You can also visit Coco Hill, a 53-acre forest that is being used as part of an agroforest project for organic farming and permaculture. One of the few remaining forests in Barbados, local Bajan and owner Mahmood Patel says they have planted about 48 varieties of fruit trees, several types of forest trees and spices in places that had been traditionally used for “monoculture farming,” or the exclusive production of sugar cane.

“With integrated farming, we now plant four to five crops together, without using pesticides, says Patel. And they have mixed agriculture with tourism: you can take one of their two-hour hikes or try forest bathing.

The south coast of Barbados is the most developed part of the island, with a range of accommodations and restaurants. St. Lawrence Gap or simply “the Gap” is a 1.3-kilometre long street with nightlife, bars advertising happy hour, street vendors and dance clubs. We stayed just off the strip at Ocean Two Resort & Residences [], a four-star hotel with well-appointed suites overlooking the beach, and a surfing school next door if you want to do more than body surf.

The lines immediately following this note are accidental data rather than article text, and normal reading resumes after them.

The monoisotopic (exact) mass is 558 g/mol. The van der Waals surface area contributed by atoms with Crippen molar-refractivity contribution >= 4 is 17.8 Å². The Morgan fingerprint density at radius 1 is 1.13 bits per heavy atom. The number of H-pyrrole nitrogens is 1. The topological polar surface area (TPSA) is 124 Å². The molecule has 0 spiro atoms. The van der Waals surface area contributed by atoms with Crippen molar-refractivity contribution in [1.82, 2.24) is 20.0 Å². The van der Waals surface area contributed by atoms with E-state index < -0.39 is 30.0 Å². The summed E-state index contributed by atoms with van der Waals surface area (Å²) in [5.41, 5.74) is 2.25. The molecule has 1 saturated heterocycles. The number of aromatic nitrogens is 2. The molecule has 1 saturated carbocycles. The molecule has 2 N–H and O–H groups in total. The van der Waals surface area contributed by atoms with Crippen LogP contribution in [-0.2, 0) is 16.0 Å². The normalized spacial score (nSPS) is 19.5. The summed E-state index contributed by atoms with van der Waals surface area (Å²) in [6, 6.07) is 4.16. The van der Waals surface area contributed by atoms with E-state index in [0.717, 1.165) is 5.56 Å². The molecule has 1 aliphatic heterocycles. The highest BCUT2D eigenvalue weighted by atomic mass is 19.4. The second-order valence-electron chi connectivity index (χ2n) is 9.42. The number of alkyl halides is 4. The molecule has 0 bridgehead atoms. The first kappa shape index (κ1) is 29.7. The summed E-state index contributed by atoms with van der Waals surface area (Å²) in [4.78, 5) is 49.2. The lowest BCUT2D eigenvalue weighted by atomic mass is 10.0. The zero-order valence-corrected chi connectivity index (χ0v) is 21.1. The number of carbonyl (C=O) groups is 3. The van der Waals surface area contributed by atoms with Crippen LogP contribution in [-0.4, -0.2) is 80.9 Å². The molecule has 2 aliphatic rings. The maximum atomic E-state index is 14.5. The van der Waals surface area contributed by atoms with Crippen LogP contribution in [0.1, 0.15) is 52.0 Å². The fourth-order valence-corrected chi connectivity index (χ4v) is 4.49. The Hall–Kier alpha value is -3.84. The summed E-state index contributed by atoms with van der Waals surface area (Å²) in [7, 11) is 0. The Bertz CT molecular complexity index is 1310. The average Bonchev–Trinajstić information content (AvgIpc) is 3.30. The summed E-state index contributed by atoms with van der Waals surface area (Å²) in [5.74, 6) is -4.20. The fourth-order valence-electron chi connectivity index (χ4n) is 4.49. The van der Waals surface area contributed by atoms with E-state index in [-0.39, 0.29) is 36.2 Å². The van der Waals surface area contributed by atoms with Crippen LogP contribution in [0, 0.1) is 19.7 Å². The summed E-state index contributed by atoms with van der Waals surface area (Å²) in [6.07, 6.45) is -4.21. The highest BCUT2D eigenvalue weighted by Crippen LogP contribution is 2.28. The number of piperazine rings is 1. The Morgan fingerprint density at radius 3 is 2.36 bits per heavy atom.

Nearby is the recently opened Blue Pineapple beach lounge restaurant, where we had a table on the beach, but you can also dine seated on cushions with bamboo mats on AstroTurf. Service is slow, but the vibe is cool and the blackened fish tacos and Moscow mule cocktail are a hit.

On the southeast coast, you can stay at the reasonably priced OceanSpray Apartments, do yoga or surf, and enjoy amazingly healthy and delicious meals at their restaurant, Mamu’s Café with some of the food grown at Coco Hill, which Mahmood also owns.

Mahmood works with bushman and herbalist Ken Browne and chef Jason Howard (of the newly opened Top Deck Restaurant) to bring organic fruits, herbs and vegetables and a modern twist to Caribbean cooking to “reinvent Barbadian cuisine.” 

“The idea is that food is medicine, that we eat what we grow, and grow what we eat,” says Mahmood.